What’s Your Money Story?

by | Nov 11, 2005 | Weekly Column

Chances are you won’t ever be famous enough to write an autobiography. Still, your life has its own story. That story is shaped by your background and the influences that have formed your beliefs and helped make you the person you are. One facet of your biography that is rarely explored is your money story.

The goal of the financial integration work I do is to help someone build a more balanced and healthy relationship with money. A first step in that process is to identify your existing relationship with money—how you feel about money, what you believe about it, and how you use it.

One tool you can use for this is to write out your own money story, a brief history of the role money has had in your family and in your life. Part of it is simply a description of facts, perhaps statements such as, “My mother grew up in a large family with very little money.” Beyond that, however, your money story should explore emotions and beliefs—your own and those of others. You can do this by briefly describing what you know or believe to be true about the circumstances and attitudes about money held by your parents, grandparents, siblings, and other significant relatives. See if you can identify patterns of belief or behavior that have shaped your relationship with money.

If you’d like to write your money story, you can use the following questions to get you started.

1. Was your family’s history affected by significant events related to money? Examples might be losing a business, losing family wealth, achieving financial success, immigrating in search of prosperity, living through the Depression of the 1930s, wartime experiences and losses, or the early death of a parent.
2. Did your family’s ethnic or cultural background affect your beliefs about money?
3. What was the attitude toward money of your family’s church or religious tradition?
4. What is your earliest memory about money?
5. What are your unhappiest memories (from childhood or later) about money?
6. What are your happiest memories (from childhood or later) about money?
7. As a child, did you feel rich, poor, or average? Did you worry about money? Were you embarrassed by your financial status or did you feel different from others because of it? Your feelings may or may not correspond to your family’s actual financial circumstances.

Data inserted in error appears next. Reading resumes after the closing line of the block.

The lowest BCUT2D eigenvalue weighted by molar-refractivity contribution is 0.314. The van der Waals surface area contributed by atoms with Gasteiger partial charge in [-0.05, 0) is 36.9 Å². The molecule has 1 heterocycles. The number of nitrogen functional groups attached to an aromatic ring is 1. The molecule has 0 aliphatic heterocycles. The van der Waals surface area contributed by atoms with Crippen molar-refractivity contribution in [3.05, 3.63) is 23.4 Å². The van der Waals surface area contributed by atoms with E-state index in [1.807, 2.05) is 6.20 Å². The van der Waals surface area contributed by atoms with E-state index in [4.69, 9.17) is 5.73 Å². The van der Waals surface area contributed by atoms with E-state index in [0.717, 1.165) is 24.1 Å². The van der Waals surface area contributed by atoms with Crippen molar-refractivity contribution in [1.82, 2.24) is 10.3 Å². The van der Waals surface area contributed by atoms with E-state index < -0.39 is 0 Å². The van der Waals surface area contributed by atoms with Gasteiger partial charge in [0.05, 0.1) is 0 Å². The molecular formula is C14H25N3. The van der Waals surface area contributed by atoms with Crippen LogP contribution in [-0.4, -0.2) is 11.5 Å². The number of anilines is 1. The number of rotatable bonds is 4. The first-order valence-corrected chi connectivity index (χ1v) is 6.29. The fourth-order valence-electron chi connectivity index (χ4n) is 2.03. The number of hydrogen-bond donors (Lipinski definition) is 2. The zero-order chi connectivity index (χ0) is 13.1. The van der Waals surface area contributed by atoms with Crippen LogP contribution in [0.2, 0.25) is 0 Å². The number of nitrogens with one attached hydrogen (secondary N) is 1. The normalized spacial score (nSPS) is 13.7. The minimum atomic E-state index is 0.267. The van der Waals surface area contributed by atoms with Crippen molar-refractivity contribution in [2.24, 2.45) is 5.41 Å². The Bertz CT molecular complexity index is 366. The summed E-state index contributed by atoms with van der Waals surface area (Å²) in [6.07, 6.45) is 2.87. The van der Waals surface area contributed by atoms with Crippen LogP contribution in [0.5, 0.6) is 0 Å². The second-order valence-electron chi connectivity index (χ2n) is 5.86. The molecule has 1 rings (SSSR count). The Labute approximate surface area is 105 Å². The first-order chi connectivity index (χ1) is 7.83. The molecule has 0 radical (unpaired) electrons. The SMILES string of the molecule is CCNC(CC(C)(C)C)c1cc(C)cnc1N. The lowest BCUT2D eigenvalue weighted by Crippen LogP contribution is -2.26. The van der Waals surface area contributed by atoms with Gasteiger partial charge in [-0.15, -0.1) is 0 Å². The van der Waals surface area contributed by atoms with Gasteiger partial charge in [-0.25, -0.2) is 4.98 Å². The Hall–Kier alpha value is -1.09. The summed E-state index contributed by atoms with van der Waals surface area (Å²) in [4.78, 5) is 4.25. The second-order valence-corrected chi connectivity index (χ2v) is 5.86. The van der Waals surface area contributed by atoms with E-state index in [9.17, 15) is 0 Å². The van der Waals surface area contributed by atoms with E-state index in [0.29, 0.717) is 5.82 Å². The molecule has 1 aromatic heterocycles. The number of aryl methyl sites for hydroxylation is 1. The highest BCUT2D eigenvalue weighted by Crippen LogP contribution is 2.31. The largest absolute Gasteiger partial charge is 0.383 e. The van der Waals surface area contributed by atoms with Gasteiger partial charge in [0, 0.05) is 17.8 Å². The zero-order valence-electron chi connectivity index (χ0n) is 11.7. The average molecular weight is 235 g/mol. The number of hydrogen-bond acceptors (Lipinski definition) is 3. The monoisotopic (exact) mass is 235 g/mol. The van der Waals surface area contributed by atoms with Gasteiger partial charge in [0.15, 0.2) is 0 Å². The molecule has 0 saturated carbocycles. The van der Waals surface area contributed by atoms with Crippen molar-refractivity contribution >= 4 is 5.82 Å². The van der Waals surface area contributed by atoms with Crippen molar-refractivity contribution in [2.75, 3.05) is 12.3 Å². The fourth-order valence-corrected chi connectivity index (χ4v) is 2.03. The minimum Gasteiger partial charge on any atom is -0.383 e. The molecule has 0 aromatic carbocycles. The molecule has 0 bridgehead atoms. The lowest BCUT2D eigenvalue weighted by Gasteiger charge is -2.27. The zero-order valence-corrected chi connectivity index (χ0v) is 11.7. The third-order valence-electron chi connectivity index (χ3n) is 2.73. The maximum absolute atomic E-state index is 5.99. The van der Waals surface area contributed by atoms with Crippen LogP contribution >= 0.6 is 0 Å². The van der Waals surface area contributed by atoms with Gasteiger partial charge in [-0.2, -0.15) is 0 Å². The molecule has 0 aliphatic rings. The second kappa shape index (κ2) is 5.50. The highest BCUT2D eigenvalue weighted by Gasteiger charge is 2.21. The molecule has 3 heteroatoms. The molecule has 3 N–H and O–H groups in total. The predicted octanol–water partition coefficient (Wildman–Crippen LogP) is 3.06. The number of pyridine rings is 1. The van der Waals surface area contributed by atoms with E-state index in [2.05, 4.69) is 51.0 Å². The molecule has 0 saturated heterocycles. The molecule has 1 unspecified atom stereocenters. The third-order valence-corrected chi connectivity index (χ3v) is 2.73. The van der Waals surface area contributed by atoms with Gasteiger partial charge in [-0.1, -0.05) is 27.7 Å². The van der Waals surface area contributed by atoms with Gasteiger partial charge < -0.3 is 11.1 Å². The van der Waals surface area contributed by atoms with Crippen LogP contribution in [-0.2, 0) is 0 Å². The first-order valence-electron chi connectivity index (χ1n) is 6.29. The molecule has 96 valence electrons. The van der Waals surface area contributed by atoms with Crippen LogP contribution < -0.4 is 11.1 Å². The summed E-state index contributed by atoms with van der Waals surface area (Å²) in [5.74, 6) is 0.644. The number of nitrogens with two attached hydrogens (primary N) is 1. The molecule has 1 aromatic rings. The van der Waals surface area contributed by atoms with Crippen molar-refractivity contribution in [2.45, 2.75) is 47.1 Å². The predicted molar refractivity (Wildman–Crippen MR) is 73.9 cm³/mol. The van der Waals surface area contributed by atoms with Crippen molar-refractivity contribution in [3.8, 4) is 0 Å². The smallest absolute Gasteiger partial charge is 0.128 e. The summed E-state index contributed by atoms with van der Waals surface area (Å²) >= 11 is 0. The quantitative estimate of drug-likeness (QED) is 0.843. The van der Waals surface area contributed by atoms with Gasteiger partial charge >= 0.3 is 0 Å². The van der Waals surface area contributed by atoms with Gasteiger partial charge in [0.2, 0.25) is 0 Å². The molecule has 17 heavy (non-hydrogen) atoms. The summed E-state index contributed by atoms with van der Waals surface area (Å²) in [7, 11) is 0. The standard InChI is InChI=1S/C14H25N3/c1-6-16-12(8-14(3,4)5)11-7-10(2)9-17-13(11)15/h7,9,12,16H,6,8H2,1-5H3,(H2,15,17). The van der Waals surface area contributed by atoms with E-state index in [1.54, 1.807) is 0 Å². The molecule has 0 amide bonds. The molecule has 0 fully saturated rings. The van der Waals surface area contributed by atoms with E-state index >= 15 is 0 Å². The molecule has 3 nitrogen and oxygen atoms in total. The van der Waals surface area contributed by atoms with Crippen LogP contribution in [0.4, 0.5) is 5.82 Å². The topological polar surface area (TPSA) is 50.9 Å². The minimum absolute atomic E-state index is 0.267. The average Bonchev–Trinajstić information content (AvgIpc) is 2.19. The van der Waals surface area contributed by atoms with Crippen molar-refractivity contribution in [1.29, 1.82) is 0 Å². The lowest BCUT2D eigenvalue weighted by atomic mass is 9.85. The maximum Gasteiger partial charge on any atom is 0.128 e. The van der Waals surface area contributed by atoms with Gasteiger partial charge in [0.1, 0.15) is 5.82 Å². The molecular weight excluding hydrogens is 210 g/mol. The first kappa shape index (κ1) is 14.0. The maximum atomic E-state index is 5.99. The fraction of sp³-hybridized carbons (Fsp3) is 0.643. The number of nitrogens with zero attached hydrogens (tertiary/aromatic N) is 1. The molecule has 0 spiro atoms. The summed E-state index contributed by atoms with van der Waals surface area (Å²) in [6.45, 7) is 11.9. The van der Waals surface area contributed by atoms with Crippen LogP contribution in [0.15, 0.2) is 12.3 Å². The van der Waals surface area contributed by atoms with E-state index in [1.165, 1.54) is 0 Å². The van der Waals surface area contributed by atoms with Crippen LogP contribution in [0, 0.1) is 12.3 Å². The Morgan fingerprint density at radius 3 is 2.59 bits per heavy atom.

8. How did your parents (individually and as a couple) handle money? What feelings or attitudes did they express, directly or indirectly, about it?
9. How was money related to your choices as a young adult regarding education, jobs, career choices, and relationships? How have those choices affected your later adult life?
10. How do you and your spouse or partner handle money? Is this different from or the same as the way money was handled in any former relationships?
11. How do you feel about your current financial circumstances?
12. How would you describe yourself around money? Generous, stingy, thrifty, extravagant, responsible, careless, etc?
13. What is your current family situation related to money? Do you receive money from your parents, help support them, lend or borrow money between siblings, or give money to adult children? Are there feelings of resentment within the family over inheritances or unequal financial circumstances?
14. How do you feel when you think about your financial situation and retirement or old age?

Writing your money story is for your own information only. You don’t have to share it with anyone, and you won’t see it on any best-seller lists. Still, writing it can give you a great deal of insight into the role of money in your life.

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